# Vector potential in a coaxial cable

1. Dec 8, 2006

### koroljov

1. The problem statement, all variables and given/known data
I have to find the magnetic vector potential in a round coaxial cable. The internal conductor has a finite (known) conductivity. The external conductor is a perfect electrical conductor. Both the radius of the internal and the external conductors are known.

I have to assume that everything happens in sinusoidal regime, hence the use of phasors.

Furthermore, the current and the vector potential have only a component along the z-axis. I have to use the Coulomb gauge, and magneto-quasi-static approximations.

First of all, I had to show that the z-component of the vector potential, Az, obeys a certain differential equation in the inner conductor. (see "relevant equations" below). That was no problem. I had to solve this equation wich was no problem either. To find the actual solution, I needed two boundary conditions. This too was no problem.

The actual problem is that I have to find a third boundary condition to find E0.
2. Relevant equations
The differential equation:

Laplacian(Az) - j*omega*mu0*sigma*Az = -mu0*sigma*E0

with E0 a constant, and j the imaginary unit. E0=dV/dz,the derivative of the scalar potential (this can be shown to be constant easily using the restrictions on the components of the E and A vectors, and the law of Faraday).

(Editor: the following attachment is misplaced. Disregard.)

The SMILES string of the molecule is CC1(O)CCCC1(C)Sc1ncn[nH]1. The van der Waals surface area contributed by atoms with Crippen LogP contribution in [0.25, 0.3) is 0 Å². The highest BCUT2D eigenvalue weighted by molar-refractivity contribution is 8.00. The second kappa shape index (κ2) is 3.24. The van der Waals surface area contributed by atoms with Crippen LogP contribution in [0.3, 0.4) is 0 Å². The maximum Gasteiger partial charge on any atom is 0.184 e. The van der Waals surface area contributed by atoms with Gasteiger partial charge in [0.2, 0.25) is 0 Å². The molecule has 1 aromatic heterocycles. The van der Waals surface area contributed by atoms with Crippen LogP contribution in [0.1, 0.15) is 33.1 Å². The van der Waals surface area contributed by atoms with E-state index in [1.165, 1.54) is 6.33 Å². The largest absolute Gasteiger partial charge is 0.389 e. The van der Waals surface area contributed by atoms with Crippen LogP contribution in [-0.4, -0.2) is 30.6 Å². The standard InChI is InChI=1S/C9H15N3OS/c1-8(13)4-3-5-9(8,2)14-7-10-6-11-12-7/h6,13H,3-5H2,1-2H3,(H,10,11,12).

The solution of this equation:
Az(r) = BesselJ(0,(-mu0*sigma*omega*j)^(1/2)*r)*c-1/omega*E0*j

where c is a constant that can be determined from the boundary conditions. Another bessel function was thrown away because it has a singularity at r=0.

The boundary conditions:
-The B-field must be 0 for r=0 (no extra infrmation follows from this)
-the B-field must be equal to mu0*I_totaal/(2*Pi*a) at r=a
where I_totaal is the total current, and a is the radius of the inner conductor.

3. The attempt at a solution
Knowing all this, I can solve the differential equation completely. It is surprising that nor the E-field, nor the B-field depend on E0. Look:
Ez = -dAz/dt + E0
thus
Ez = -j*omega*Az + E0
Ez = -j*omega*Az + E0
Ez = -j*omega*(something -1/omega*E0*j) + E0
Ez = -j*omega*something -E0 + E0
Ez = -j*omega*something
where "something" does not depend on E0.

For the B-field, I have to take the curl of A, wich implies taking spatial derivatives. E0 will disappear, since it is independent of position.

Yet I still have to find a "third condition" to determine E0. I think that, since there are no free charges anywhere in the problem, and in the magneto-quasi-static approximation one ignores the slight charge buildups that could be associated with electrical waves in a conductor, the scalar potential V has to be constant (independent of position), and hence, that E0 has to be zero. Unfortunately, this sounds slightly too easy to be true. Am I overlooking something?

Last edited: Dec 8, 2006
2. Dec 8, 2006

### koroljov

I found the answer. Thanks anyway.

3. Dec 18, 2006

### wpoely

Can you share your solution to this problem with us?
I need to solve a very simular problem.

4. Dec 18, 2006

### marlon

Do you study Burgerlijk Ingenieur in the Ugent ?

"Indien ja, is dit het project van DeVisschere"

marlon

5. Dec 18, 2006

### wpoely

Yep, heeft hij dit mss ooit al eens gevraagd? Ik vond het nogal raar om exact onze opgave terug te vinden op internet.

6. Dec 19, 2006

### koroljov

Hmmm. The solution, wich is well-known by now, so it doesn't matter anymore anyway, is to demand that the vector potential becomes zero at r=infinity. (hence it becomes zero at r=b). There are other possibilites that will yield the correct solution too.